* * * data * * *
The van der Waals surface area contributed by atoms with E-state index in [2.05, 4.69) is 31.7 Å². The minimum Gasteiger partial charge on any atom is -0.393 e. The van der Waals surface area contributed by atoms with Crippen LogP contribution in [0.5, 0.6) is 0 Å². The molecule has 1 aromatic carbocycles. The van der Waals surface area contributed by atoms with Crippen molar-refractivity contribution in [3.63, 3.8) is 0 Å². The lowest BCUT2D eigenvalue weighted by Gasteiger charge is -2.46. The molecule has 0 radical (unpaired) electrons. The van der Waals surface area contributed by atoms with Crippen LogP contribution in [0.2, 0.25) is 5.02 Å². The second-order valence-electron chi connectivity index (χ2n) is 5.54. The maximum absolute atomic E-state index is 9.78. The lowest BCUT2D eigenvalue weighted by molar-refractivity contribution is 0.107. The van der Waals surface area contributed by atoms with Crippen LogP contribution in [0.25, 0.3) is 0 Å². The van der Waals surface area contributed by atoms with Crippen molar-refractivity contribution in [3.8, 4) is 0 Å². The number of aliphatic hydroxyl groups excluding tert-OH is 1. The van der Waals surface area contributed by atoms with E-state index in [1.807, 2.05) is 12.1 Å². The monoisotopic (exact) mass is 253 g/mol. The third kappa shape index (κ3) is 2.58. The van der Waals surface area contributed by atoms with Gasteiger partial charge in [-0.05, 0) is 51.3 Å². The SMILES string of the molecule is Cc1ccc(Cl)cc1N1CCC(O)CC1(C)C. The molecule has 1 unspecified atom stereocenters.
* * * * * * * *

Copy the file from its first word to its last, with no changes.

The van der Waals surface area contributed by atoms with E-state index in [2.05, 4.69) is 31.7 Å². The minimum Gasteiger partial charge on any atom is -0.393 e. The van der Waals surface area contributed by atoms with Crippen LogP contribution in [0.5, 0.6) is 0 Å². The molecule has 1 aromatic carbocycles. The van der Waals surface area contributed by atoms with Crippen molar-refractivity contribution in [3.63, 3.8) is 0 Å². The lowest BCUT2D eigenvalue weighted by Gasteiger charge is -2.46. The molecule has 0 radical (unpaired) electrons. The van der Waals surface area contributed by atoms with Crippen LogP contribution in [0.2, 0.25) is 5.02 Å². The second-order valence-electron chi connectivity index (χ2n) is 5.54. The maximum absolute atomic E-state index is 9.78. The lowest BCUT2D eigenvalue weighted by molar-refractivity contribution is 0.107. The van der Waals surface area contributed by atoms with Crippen LogP contribution in [0.25, 0.3) is 0 Å². The van der Waals surface area contributed by atoms with Crippen molar-refractivity contribution in [3.8, 4) is 0 Å². The number of aliphatic hydroxyl groups excluding tert-OH is 1. The van der Waals surface area contributed by atoms with E-state index in [1.807, 2.05) is 12.1 Å². The monoisotopic (exact) mass is 253 g/mol. The third kappa shape index (κ3) is 2.58. The van der Waals surface area contributed by atoms with Gasteiger partial charge in [-0.05, 0) is 51.3 Å². The SMILES string of the molecule is Cc1ccc(Cl)cc1N1CCC(O)CC1(C)C. The molecule has 1 unspecified atom stereocenters.